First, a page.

Pes cavus

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Pes cavus
Other namesHigh instep, high arch, talipes cavus, cavoid foot, supinated foot
High arch in foot of a person with a hereditary neuropathy
SpecialtyMedical genetics, Podiatry

Pes cavus, also known as high arch, is a human foot type in which the sole of the foot is distinctly hollow when bearing weight. That is, there is a fixed plantar flexion of the foot. A high arch is the opposite of a flat foot and is somewhat less common.

Signs and symptoms[edit]

Pain and disability[edit]

As with certain cases of flat feet, high arches may be painful due to metatarsal compression; however, high arches— particularly if they are flexible or properly cared-for—may be an asymptomatic condition.[citation needed]

People with pes cavus sometimes—though not always—have difficulty finding shoes that fit and may require support in their shoes. Children with high arches who have difficulty walking may wear specially-designed insoles, which are available in various sizes and can be made to order.[citation needed]

Individuals with pes cavus frequently report foot pain, which can lead to a significant limitation in function. The range of complaints reported in the literature include metatarsalgia, pain under the first metatarsal, plantar fasciitis, painful callosities, ankle arthritis, and Achilles tendonitis.[1]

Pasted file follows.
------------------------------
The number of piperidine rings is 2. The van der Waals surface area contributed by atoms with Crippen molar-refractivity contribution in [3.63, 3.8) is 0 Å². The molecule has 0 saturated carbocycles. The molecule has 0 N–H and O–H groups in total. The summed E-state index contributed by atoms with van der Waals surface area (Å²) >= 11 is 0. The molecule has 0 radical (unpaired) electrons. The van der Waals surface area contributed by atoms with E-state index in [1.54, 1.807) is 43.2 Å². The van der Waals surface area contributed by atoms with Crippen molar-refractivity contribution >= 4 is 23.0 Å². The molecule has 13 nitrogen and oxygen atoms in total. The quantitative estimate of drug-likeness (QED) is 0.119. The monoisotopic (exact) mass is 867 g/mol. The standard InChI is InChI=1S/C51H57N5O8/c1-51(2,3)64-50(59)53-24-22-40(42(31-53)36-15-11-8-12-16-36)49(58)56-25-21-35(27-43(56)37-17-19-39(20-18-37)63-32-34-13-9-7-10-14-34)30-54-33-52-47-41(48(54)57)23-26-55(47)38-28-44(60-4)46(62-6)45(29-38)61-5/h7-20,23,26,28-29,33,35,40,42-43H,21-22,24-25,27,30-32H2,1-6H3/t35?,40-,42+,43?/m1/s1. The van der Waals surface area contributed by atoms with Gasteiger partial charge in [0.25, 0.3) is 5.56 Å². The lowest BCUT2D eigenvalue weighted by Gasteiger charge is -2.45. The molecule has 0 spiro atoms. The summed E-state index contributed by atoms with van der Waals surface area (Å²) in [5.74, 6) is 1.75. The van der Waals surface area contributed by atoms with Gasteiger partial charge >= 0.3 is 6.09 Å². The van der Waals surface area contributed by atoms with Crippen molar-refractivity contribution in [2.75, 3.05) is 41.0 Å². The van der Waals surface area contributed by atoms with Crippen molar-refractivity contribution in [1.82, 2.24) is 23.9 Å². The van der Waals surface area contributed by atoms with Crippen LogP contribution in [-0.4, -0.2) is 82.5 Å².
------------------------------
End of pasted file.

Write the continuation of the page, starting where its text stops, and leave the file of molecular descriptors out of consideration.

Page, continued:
There are many other symptoms believed to be related to the cavus foot. These include shoe-fitting problems,[2] lateral ankle instability,[3] lower limb stress fractures,[4] knee pain,[5] iliotibial band syndrome,[6] back pain [7] and tripping.[2]

Foot pain in people with pes cavus may result from abnormal plantar pressure loading because, structurally, the cavoid foot is regarded as being rigid and non-shock absorbent and having reduced ground contact area. There have previously been reports of an association between excessive plantar pressure and foot pathology in people with pes cavus.[8]


Pes cavus may be hereditary or acquired, and the underlying cause may be neurological, orthopedic, or neuromuscular. Pes cavus is sometimes—but not always—connected through Hereditary Motor and Sensory Neuropathy Type 1 (Charcot-Marie-Tooth disease) and Friedreich's Ataxia; many other cases of pes cavus are natural.[citation needed]